I have never had the opportunity to try Kopi Luwak, and I'd like to know how it tastes:

  • How does its taste differ from more traditionally processed coffee from the same region?
  • Are there other coffees with similar tasting notes?

I am aware that such a question may be considered opinion-based, but using some sort of external reference, or analysis of its traits, it could receive a more objective answer.


2 Answers 2


I've had this on the farm where it was harvested, and was able to verify for myself that wild, happy civets were left to their own selection process and merely followed around by farmers eager to find the drops.

It's not unlike any other Arabica bean. What I had was single-source, but that's rarer - farms doing it correctly don't produce a lot, so packagers and marketers will usually buy from dozens. That brings me to the first thing that determines the taste of it:

The Roast

Some farmers roast themselves, others just sell the beans. Many sell directly to people and to packagers, so unless you get it single-source, you're probably going to have a bag of beans roasted anywhere from blonde to nearly dark. If you're serious about tasting it, find a place that offers single-source, or roasts their own. You want it just at the second 'crack'. A comparable color is a Starbucks 'blonde' roast, or the usual color of illy in the red can.

The Brew

I've had it two ways, as espresso and in a press. I prefer to have it in a press, despite not getting nearly as much crema. A coarse grind, hot clean water and about 4 minutes to brew. Drink it immediately with a clean palette. Make sure you're not thirsty, make sure you're not hungry, and make sure there's nothing going on with your taste buds other than the coffee. You want to sip slow and enjoy it. Don't let it get cold, but slow down.

The Taste

While debates are quite hot regarding whether or not the civet's digestion of the bean adds anything to flavor, I'm quite confident that the selection process does. Good Arabica coffee is known for the subtle nutty / caramel hints, and you know it when you drink this. I couldn't detect any difference in acidity, but the flavors that the bean is known are definitely more present than usual. This makes a lot of sense given the selection process, civets are very picky cats.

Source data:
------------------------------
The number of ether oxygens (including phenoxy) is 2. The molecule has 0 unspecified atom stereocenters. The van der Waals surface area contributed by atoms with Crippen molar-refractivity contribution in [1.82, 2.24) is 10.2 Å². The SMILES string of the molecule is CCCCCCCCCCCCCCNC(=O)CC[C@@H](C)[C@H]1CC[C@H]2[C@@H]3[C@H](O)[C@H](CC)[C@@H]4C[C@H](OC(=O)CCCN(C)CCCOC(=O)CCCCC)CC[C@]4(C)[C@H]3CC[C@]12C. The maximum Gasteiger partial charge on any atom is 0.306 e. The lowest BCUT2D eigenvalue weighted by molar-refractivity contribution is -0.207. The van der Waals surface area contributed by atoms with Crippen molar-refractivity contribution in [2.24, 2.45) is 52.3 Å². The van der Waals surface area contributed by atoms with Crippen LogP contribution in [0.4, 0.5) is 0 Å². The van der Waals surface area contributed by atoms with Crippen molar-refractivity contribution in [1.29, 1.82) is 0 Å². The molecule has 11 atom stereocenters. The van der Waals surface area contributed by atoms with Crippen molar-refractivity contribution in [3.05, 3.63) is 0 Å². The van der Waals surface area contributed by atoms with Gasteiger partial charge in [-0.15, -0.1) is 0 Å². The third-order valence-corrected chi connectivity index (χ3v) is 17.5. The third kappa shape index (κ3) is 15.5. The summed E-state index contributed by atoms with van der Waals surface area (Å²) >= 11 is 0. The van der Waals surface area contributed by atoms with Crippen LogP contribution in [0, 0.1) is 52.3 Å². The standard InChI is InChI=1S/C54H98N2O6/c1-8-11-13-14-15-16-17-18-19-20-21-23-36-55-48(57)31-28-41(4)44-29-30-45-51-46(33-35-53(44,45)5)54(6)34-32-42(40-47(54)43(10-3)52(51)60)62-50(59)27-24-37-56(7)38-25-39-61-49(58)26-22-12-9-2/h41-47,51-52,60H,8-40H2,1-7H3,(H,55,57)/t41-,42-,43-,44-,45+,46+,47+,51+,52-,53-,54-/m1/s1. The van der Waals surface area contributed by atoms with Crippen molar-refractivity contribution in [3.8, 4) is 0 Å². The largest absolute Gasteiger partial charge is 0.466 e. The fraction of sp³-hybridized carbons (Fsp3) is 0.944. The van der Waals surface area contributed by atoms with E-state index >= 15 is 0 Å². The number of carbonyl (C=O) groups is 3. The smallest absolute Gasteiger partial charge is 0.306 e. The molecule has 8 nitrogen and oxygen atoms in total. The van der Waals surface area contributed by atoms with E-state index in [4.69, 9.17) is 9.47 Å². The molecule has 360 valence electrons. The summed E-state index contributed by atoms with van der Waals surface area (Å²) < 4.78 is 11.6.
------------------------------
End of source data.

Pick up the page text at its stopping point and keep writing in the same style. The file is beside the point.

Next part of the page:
But, that's not to say that a very discriminating and trained picker couldn't get you something close. In fact, illy (red) comes very close to the same quality and presence of flavor undertones that I've experienced with alamid (kopi luwak).


Don't raise your expectations too high, it's not really that much better than any other very high quality Arabica. You're paying for the process (make sure you're dealing with an 'honest' source) as much as you are the quality of bean, novelty and experience.

It tastes very good, but so do the illy beans I grind every day.


I had some Kopi Luwak, in Indonesia. I've read a number of reviews. It's been hard to find blind tastings by coffee experts. Basically, it doesn't seem like anything special. If anything, it kind of tastes bad.

Now, there may be more to the story. Indonesians I know have offered two explanations for why I was unimpressed. And these excuses were not mutually exclusive.

One is a lack of certification -- that is, how do you know you were drinking real Kopi Luwak? Hah! Maybe somebody's faking you out!

The other excuse is that, even when it's "real", it might be factory farmed. This excuse is based on the observation (true) that Kopi Luwak used to be produced entirely from excreta by Luwak in the wild, who (according to this story) would eat only the best coffee cherries, often from the best coffee estates. These days, lamentably, most Kopi Luwak is produced by shoveling lots of possibly-mediocre coffee cherries into Luwak pens, then raking up what they crap out. Between (1) the stressed condition of these captive animals, (2) a coffee-cherry-only diet (not very balanced), (3) the lower quality of the coffee they are fed, and perhaps (4) slipshod processing by opportunists who don't really know coffee, Kopi Luwak coffee quality has taken a dive.

Or so /that/ excuse goes.

I was suprised to find that Kopi Luwak in Indonesia is not really dramatically more expensive. Maybe 30% more than anything comparable, when I was there last year. That margin might be narrowing. The cachet of Kopi Luwak being "the world's rarest coffee" apparently become a selling point in Indonesia, but since the barriers to market entry are low (especially since verification is virtually non-existent), Indonesia is probably approaching an oversupply situation.

At best, if you can identify Real Kopi Luwak, there might be something slightly more appealing about it compared to beans from the same estate that were not, erm, "processed" by some wild Luwak "cherry-picking" the best beans. More likely, though, no matter what you try, it will just taste how it tasted to me wherever I went: like something pooped out of some poor animal that was suffering from a serious caffeine addiction.

  • 1
    In 2014, there were stories about a new candidate for "the world's rarest coffee" or at least the most expensive - elephant poop coffee.
    – Rick G
    Commented May 1, 2015 at 17:30

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